Your recipe is quite close, but needs some adjustments:
- if you are planning on using morge from an existing cheese you can allow yourself not to inoculate it into the milk but simply make it in a sanitized spray bottle and begin spraying it about 48 hours or so after you are done salting. Stop when you see that growth is happening.  Make sure to use clean cheese that was not touched by bread crumbs or knives that were in bread - you are risking a yeast contamination.
- I would use far less cream. To turn regular Camembert which is already 45% fat (in dry matter) into a double crème, all you have to do is raise the fat by 15% so that the final cheese will be 60% fat in dry matter. For a triple creme, you need to raise it from 45% to 75%.  To give you an idea, in 1 gallon of whole milk there are about 150ml of fat.  in 3.3 cups of cream there are about 275mg of fat, so you will end up with 425ml of fat which is obviously far more than you need (you don't want too much fat! This will give you cheese with far too strong of a flavor and aging issues such as ammonia and unstoppable geo) . Just add 1 cup.
- Calcium chloride... 1/4 tsp is far too much! Keep it at 1/8th per gallon. you don't need it if you are using raw milk. What kind of milk are you using?
- MM100 - what do you mean by half pack? How big is your pack??? The smallest pack of MM100 that I know is 50DCU and that processes about 250 gallons of milk so half a package is enough for 100-125 gallons. That's x125 times what you need. 1/8th teaspoon will be enough for 1-2 gallons.
- Keep the milk at stable temperature. Don't let it drop to 80°F. Keep it at 90 throughout the entire process.
- calculate rennet and flocculation, your recipe didn't say how much and you don't want to scramble for this info when you are in front of the pot away from your information
- 1.5 hours may not be enough to turn the cheese. It may be too soft and break apart in your hands. Even if you are successful, turning too early may cause too much of it to drain too fast. You can certainly turn it at 3 hours if you wish. Then again at 5 and 8 hours and the next morning again. Don't hurray, give it time to naturally drain.
- during aging, turn it DAILY, also turn it before you see any rind blooming. This will help it drain and dry properly and distribute minerals and salts evenly. This will also prevent collection of liquid on one side of the cheese vs. another. I turn it morning and evening in the first 3-4 days. 

Have you made Camemnbert before? If no, I would suggest to do a classic Camembert before going triple crème. The creamy ones are a bit too soft to deal with and more difficult to control so it's good to practice classic Camembert first.

Are you using an aging container for this cheese in your cave?  It would be helpful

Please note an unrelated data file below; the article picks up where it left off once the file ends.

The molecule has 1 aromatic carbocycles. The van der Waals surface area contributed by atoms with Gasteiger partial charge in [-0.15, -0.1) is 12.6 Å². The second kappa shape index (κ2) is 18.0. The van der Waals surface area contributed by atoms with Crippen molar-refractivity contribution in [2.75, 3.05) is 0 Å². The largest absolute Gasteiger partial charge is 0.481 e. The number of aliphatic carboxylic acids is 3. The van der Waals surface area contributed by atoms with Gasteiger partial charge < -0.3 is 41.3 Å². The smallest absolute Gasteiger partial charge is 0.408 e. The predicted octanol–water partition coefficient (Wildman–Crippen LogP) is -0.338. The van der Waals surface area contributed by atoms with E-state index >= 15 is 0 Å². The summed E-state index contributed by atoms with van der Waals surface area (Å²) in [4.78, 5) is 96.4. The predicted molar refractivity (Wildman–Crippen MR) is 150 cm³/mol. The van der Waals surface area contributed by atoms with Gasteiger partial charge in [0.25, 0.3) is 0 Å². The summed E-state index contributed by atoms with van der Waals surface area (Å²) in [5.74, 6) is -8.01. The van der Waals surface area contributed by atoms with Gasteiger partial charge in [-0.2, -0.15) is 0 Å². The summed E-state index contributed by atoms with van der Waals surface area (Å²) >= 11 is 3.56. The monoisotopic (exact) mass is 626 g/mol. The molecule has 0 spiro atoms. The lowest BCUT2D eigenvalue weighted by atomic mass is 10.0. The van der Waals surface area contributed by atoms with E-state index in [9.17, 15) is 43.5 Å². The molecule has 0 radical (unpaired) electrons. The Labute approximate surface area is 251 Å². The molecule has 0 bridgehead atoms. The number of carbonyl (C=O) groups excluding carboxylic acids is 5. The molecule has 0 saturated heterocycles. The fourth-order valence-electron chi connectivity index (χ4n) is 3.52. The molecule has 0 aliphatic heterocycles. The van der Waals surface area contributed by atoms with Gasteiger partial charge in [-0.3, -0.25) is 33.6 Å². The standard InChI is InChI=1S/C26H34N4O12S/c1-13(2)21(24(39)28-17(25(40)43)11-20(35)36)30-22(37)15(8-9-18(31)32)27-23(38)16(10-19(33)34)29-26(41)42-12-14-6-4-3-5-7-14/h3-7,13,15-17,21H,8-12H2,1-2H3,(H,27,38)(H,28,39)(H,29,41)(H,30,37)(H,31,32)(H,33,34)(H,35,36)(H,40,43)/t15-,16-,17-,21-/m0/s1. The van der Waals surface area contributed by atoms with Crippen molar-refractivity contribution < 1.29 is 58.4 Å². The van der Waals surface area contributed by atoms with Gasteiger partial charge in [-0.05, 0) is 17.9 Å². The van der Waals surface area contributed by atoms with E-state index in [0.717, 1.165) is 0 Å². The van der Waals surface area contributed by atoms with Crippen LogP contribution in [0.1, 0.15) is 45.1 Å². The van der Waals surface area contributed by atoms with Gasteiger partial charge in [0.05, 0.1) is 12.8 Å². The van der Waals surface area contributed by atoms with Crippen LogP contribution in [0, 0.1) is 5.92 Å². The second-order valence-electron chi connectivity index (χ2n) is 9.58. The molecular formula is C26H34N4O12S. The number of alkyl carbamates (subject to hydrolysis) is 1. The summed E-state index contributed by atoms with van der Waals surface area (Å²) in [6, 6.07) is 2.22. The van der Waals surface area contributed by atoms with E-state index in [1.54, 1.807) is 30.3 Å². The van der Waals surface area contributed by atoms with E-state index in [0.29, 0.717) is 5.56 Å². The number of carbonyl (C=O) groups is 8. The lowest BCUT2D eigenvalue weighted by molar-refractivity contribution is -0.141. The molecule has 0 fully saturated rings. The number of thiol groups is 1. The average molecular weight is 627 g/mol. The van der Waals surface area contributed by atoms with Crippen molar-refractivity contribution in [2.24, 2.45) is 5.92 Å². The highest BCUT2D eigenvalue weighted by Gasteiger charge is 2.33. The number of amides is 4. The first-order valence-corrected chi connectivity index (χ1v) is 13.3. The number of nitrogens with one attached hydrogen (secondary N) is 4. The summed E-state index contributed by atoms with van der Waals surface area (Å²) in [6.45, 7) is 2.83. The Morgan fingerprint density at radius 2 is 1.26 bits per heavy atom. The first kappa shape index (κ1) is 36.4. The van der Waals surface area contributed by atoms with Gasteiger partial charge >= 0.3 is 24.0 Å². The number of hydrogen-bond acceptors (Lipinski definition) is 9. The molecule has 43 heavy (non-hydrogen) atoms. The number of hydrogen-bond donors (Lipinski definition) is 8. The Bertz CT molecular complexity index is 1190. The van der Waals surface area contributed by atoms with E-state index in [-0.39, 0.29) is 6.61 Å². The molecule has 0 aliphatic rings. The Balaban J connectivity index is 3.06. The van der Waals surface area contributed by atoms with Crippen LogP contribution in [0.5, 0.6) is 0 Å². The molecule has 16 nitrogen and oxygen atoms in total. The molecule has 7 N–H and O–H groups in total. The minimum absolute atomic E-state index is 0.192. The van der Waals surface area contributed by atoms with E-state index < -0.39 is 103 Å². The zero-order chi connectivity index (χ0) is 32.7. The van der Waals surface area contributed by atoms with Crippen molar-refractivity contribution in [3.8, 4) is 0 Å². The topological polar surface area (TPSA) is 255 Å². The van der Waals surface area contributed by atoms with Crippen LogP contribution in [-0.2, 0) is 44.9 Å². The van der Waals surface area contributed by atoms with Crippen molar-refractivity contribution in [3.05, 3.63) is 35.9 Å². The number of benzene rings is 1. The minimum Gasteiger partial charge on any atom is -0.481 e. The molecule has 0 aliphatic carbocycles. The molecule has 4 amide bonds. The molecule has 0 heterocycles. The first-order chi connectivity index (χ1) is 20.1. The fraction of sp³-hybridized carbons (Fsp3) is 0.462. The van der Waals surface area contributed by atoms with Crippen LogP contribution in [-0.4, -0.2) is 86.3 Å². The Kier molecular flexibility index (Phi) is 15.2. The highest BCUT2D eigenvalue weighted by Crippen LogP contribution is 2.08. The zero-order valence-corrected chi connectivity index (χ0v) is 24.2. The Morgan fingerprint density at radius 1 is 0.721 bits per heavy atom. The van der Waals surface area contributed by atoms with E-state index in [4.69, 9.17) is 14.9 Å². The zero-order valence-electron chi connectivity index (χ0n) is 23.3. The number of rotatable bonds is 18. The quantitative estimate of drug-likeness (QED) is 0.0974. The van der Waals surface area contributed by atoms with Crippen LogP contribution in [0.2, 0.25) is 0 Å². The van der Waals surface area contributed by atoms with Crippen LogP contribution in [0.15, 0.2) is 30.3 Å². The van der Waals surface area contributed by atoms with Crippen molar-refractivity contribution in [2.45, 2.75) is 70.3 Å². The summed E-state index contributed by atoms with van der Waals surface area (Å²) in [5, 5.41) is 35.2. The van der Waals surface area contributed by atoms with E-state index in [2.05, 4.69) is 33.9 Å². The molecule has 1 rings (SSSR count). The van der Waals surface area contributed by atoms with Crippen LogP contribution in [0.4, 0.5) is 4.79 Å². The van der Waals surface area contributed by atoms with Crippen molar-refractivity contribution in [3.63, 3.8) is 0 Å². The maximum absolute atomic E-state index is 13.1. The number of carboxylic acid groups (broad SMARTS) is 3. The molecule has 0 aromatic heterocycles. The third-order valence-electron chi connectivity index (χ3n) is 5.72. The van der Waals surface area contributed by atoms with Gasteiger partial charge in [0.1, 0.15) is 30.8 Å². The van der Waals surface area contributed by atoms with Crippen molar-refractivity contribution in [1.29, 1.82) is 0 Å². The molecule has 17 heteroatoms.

Offline bbracken677

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Re: Ammonia Smell on 20 day old Camembert
« Reply #13 on: August 04, 2012, 08:22:53 AM »
Thanks for the terrific info! 
The MM100 (1/2 pack) I got at a local brewers supply that is branching into cheese making. Each pack is good for 2 gallons (according to the packet itself). I have used it to make cream cheese and Feta so far and it seems fine.
Will change to 1/8 tsp cacl...I was a bit unsure about that.
I have never made a camembert before, but really love the triple creams (eating-wise lol) I am using store bought pasteurized milk as well as pasteurized cream for this first make just because I didnt want to sink $8 for a gallon of raw until I felt somewhat secure in my success.

Regarding the aging...I really havent got that far yet, since I am unsure what the conditions in my cave will be until I get it finished. Picked up the fridge yesterday and doing settings/temp tests today. If necessary I will be using a container for the cheese to reach correct humidity levels. Hydrometer is set to deliver next week and will be checking to see how I can influence the humidity levels in the cave before I actually start the make.

Regarding the morge(?)...my chosen cheese is still in its container/wrapper and was purchased solely for this project.....of course I will be eating what is left after I take what I need   haha


Offline Althea

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Re: Ammonia Smell on 20 day old Camembert
« Reply #14 on: August 04, 2012, 07:44:48 PM »
Thank you for the help! I have a ph meter ex tech 110? maybe, ?I also know about flocculation and tried the Peter Dixon recipe last batch. I really love making these bloomy rinds and have been learning by trial and error! Tomorrow I am going to a sheep dairy to help milk and pick out some ewes. Then I'm going to look at some creamery equipment.
I cant wait to try this recipe next time thank you so much!
Jessika